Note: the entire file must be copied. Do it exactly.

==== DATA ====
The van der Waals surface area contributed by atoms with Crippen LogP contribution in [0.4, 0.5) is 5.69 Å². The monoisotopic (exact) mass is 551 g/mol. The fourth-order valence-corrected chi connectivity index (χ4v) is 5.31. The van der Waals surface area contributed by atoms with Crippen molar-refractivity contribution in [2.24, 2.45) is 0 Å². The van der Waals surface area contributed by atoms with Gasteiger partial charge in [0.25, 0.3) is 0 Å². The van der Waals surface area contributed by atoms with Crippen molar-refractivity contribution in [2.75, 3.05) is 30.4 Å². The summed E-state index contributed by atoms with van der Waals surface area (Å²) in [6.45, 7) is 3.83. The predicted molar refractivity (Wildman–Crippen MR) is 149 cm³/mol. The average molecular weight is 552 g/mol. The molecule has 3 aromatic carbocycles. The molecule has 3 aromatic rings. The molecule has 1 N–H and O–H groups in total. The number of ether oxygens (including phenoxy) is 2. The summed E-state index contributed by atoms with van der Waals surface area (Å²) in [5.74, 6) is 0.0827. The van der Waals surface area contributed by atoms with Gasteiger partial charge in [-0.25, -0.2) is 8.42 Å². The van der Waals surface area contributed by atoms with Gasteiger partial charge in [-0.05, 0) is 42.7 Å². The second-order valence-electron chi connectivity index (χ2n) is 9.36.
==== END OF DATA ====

The van der Waals surface area contributed by atoms with Crippen LogP contribution in [0.4, 0.5) is 5.69 Å². The monoisotopic (exact) mass is 551 g/mol. The fourth-order valence-corrected chi connectivity index (χ4v) is 5.31. The van der Waals surface area contributed by atoms with Crippen molar-refractivity contribution in [2.24, 2.45) is 0 Å². The van der Waals surface area contributed by atoms with Gasteiger partial charge in [0.25, 0.3) is 0 Å². The van der Waals surface area contributed by atoms with Crippen molar-refractivity contribution in [2.75, 3.05) is 30.4 Å². The summed E-state index contributed by atoms with van der Waals surface area (Å²) in [6.45, 7) is 3.83. The predicted molar refractivity (Wildman–Crippen MR) is 149 cm³/mol. The average molecular weight is 552 g/mol. The molecule has 3 aromatic carbocycles. The molecule has 3 aromatic rings. The molecule has 1 N–H and O–H groups in total. The number of ether oxygens (including phenoxy) is 2. The summed E-state index contributed by atoms with van der Waals surface area (Å²) in [5.74, 6) is 0.0827. The van der Waals surface area contributed by atoms with Gasteiger partial charge in [-0.25, -0.2) is 8.42 Å². The van der Waals surface area contributed by atoms with Gasteiger partial charge in [-0.05, 0) is 42.7 Å². The second-order valence-electron chi connectivity index (χ2n) is 9.36.